On the Tennessee side of this, I know this team seems content to just win with a grinding defense and a couple of playmakers, but this team needs a better short-term solution at quarterback than Ryan Tannehill. Marcus Mariota is done and while Tannehill is fine as a replacement starter, he is not good enough to lead this team to the playoffs. He takes care of the football for the most part, but the Titans need more playmaking ability from the quarterback position. Getting Newton would be a huge development for the offense. He is a more dynamic player, with the ability to change the game as a passer or a runner. Honestly, he is exactly what the Titans thought they were getting when they drafted Mariota. Assuming Newton can get healthy, he should be well-positioned to lead an offense that boasts a good group of running backs and a bunch of young pass catchers. If Newton does go down for a game, Tannehill can step in as well. Tennessee has the cap space to absorb Newton’s contract and could move on from him as early as this offseason if it doesn’t work out. It would not prohibit the Titans from drafting a quarterback in the first round this year either, but given that they do not seem positioned to grab one of the top passers, getting Newton gives them some other options.
Don’t look now but the Buffalo Bills are 5-1 and seem headed for the postseason. It hasn’t been pretty most of the way and part of that is the offense’s inability to get into a rhythm. Buffalo’s defense is championship caliber, arguably the best in the NFL, but the offense has been pedestrian at best. To help remedy that, the Bills acquire the 31-year-old A.J. Green. With John Brown and Cole Beasley, Buffalo has a couple of good complements to a top-tier receiver. Green would immediately take over as the top option for Josh Allen to target. It would give this offense a legitimate big-play threat and also a reliable outlet when Allen is under pressure. Given how close the Bills were to knocking off the Patriots earlier this year, this move could be what pushes them into the realm of winning a division title. Green projects as a one-year rental for now with his contract expiring after the season, but that is a risk worth taking.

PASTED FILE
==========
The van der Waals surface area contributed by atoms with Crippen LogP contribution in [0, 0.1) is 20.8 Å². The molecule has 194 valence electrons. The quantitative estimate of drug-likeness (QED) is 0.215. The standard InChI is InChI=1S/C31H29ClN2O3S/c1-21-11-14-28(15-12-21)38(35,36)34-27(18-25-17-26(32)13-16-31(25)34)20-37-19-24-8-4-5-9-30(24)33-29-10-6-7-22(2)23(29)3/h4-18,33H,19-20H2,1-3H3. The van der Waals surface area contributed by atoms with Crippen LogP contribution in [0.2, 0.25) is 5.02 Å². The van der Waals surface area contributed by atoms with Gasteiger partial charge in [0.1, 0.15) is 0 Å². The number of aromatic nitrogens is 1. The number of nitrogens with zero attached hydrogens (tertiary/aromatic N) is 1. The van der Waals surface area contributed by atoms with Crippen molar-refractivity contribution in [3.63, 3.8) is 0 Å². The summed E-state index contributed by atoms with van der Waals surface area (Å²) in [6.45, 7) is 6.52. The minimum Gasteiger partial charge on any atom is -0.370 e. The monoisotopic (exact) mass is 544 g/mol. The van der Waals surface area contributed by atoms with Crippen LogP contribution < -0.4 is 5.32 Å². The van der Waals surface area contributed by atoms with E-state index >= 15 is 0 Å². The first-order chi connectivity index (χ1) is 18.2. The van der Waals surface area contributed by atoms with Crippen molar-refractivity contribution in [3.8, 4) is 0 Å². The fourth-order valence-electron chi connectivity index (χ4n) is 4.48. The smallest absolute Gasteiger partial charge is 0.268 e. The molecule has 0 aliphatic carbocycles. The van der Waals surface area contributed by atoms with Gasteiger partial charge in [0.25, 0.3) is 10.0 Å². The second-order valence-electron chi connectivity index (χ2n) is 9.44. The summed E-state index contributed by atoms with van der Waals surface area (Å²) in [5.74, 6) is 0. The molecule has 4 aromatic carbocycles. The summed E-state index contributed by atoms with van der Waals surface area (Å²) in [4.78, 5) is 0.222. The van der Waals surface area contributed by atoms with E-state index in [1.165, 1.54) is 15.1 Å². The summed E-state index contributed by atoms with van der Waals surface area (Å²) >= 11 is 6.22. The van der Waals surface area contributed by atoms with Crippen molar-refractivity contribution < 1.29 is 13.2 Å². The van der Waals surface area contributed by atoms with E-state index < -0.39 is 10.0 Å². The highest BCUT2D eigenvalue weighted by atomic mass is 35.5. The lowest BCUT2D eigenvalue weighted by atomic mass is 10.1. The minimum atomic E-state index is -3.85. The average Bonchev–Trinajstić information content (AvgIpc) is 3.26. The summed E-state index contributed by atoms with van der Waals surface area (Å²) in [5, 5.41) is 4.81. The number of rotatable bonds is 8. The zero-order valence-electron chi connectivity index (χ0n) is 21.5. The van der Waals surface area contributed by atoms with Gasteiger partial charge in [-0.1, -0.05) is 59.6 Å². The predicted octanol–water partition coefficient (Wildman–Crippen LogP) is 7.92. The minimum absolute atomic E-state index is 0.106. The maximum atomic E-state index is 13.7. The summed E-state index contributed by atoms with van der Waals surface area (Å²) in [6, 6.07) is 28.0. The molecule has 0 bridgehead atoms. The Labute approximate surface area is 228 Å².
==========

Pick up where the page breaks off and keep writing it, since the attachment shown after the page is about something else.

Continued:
For Cincinnati, it is time to move on from your franchise receiver. This team is about to begin a major overhaul with Andy Dalton clearly on the way out and possibly the worst offensive line in the league. Flipping Green, who is likely going to leave in the offseason anyway, for a pair of picks seems like the best move to set up the Bengals for long-term success. His return to action this year is not going to make up for the awful start to the year this group has had. Green carries a lot of value right now for a contender, and at 0-7, Cincy is very far from being in that conversation.